Outliving your money …
We sometimes hear the idea of outliving your money in financial planning commercials.
We’ve heard the phrase “Outliving Y0ur Money” and give it very little thought. In most cases, we’re much too young to even think about that because it’s to far down the road. Unfortunately I know someone that has outlived their money. They have outlived what they’ve earned over their entire lifetime and are now scraping by to make ends meet. It’s been a very valuable lesson in understanding the true meaning of being fiscally responsible and the power of beliefs. It’s the unfortunate end result of a lifetime of poor financial decisions. One never thinks that each decision they’ve made over a lifetime would result in outliving their money and retirement savings.
Sewing a lifetime of poor choices will yield a life of scarcity.
Morty Lefkoe’s Natural Self Confidence
I’ve known this person my entire life and it should have been obvious that this would be the end result. This potential outcome was discussed many times, however it appeared to always be too far down the road. It was as if couldn’t be possible. The only way to sum it all up would be denial.
We deny facing the truth, facing the facts, we delude ourselves and postpone finding a solution. Many times it’s painful to realize what may happen if we retire and have very little if any money to live on. This denial although it provides a temporary comfort, has devastating consequences.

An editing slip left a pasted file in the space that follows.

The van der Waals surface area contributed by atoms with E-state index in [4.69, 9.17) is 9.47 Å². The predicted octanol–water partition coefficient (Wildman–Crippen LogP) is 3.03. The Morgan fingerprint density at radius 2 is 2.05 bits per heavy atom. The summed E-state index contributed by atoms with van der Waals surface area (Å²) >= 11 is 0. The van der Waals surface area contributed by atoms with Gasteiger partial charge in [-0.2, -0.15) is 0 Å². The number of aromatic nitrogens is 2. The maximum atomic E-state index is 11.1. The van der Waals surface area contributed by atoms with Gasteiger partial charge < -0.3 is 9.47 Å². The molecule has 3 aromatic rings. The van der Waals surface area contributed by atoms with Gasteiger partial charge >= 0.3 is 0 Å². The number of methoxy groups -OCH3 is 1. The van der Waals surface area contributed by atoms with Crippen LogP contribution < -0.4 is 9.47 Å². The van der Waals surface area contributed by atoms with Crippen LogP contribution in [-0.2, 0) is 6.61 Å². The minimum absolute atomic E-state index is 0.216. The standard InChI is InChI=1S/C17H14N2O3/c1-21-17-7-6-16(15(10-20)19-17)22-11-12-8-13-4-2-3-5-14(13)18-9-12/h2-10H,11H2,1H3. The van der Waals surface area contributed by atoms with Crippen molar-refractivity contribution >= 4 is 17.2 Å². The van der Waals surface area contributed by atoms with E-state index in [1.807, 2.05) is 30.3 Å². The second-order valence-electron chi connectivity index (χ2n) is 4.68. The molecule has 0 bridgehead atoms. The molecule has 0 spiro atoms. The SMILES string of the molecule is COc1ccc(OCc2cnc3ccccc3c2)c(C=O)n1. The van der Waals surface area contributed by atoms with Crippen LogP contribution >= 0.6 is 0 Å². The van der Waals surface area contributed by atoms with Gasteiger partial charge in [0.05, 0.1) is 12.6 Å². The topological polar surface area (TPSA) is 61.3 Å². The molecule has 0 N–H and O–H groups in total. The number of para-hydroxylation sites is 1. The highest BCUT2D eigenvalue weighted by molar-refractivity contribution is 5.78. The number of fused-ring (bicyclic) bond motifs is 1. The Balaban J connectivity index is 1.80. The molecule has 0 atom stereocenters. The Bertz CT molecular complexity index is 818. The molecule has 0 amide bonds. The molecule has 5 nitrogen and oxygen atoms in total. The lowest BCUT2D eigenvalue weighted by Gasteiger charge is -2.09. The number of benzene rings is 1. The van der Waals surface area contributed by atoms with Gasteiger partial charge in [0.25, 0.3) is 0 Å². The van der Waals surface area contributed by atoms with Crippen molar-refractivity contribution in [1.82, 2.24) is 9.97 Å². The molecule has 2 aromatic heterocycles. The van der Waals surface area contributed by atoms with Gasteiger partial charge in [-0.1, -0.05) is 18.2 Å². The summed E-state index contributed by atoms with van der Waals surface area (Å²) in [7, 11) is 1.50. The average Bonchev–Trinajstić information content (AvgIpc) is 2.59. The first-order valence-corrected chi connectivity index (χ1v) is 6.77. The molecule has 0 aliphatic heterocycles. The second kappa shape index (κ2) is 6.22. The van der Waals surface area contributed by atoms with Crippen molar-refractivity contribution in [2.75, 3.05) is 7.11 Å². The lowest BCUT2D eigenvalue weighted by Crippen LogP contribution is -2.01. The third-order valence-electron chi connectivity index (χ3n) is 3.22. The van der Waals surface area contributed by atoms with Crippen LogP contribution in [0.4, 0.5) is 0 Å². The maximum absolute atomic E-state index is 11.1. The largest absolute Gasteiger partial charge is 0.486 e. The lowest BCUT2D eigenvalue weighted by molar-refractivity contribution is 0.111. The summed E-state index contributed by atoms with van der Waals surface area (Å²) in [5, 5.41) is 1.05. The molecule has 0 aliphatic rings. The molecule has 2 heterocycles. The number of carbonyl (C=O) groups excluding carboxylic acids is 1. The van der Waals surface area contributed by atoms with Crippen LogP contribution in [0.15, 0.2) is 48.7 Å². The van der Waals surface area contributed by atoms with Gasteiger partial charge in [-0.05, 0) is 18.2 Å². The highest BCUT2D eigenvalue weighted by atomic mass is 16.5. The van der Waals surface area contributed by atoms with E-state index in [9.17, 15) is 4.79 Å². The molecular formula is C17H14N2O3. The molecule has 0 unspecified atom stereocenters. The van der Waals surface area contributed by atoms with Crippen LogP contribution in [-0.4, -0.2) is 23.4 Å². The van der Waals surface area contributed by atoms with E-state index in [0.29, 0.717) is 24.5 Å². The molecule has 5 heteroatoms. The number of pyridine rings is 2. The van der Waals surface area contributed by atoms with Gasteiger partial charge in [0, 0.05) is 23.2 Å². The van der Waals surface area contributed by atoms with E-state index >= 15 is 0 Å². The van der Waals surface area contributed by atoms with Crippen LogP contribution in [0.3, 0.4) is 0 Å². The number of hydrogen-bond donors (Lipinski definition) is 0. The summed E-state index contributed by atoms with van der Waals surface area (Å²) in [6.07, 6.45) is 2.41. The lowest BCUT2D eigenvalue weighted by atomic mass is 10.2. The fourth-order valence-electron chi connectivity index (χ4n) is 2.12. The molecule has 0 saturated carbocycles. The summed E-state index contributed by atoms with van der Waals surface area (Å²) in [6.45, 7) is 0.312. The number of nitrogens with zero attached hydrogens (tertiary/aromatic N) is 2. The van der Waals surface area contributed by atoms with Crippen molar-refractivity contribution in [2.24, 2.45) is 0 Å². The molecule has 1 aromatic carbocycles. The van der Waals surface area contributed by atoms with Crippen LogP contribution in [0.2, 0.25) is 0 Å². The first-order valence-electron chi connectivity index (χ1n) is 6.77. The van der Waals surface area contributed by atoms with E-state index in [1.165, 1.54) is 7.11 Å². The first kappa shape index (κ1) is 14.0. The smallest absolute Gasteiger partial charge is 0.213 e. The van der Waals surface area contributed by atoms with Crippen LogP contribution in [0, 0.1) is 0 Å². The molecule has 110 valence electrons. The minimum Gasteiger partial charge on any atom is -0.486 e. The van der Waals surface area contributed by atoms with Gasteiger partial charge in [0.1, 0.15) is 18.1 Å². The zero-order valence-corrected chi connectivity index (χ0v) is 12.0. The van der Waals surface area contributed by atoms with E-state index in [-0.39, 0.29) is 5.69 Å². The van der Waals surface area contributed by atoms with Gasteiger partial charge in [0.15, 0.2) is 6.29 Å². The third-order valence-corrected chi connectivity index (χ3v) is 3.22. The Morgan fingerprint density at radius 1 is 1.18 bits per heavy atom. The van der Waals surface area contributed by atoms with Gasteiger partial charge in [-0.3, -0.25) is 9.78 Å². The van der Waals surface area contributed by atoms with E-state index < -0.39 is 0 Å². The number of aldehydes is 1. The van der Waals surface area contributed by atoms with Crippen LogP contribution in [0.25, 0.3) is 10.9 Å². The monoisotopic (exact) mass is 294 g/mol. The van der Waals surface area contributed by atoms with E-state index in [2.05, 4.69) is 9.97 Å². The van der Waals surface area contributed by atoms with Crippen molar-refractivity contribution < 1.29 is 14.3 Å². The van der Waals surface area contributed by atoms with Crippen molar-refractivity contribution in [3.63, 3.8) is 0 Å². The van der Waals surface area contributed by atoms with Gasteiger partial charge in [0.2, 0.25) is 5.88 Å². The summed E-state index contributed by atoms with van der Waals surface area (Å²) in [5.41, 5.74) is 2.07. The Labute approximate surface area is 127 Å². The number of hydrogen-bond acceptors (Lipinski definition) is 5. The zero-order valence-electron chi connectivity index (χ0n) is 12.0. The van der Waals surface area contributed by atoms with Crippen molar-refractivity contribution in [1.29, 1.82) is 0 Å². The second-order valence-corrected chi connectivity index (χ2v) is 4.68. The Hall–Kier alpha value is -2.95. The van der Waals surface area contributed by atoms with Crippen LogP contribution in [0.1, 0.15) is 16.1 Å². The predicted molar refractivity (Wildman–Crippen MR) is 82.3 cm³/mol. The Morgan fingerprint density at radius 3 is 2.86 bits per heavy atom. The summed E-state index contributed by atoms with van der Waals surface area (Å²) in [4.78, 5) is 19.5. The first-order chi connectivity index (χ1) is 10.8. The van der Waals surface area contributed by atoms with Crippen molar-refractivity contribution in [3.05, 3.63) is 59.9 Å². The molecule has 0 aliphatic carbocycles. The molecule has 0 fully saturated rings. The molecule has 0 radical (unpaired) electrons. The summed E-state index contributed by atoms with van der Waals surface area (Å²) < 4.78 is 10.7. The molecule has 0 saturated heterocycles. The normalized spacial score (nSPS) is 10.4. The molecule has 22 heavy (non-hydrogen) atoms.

What would life be like?
What would life be like if you retire with no nest egg or investments to provide you income?
As I witnessed someone go down this path I can tell you this. As one gets closer and closer until that date when the bank account balance reads zero the level of stress becomes exponential. The level of fear is heightened. The level of uncertainty and doubt skyrockets. Even though that reality is rapidly approaching, this person was still in a state of denial. It had become a hopeless situation. Any recommendations I had made over the years to prevent this inevitable certainty were discarded. They were violently opposed.
Over time I threw my hands up and surrendered as well. I accepted the fact that this person was going to be broke. In a very strange way it was almost a relief when the money ran out.. There were no more discussions about withdrawing more funds because there was no more funds left to withdrawal. There were no discussions about how much to take and how much to keep the accounts. It was all gone.
The reason I share this with you is because I would never wish this to happen to anyone and I want to share some insights as to what that outcome looks like. Hopefully I can paint the picture clear enough that it terrifies you to such an extent that you begin making some different choices.
When the last withdrawl was finally made and all the accounts were closed I remember there was a lot of crying. The crying was a daily occurrence. Each day I would witness this crying and despair it was at a loss for words. It was too late. Nothing I can do or say could change the current situation.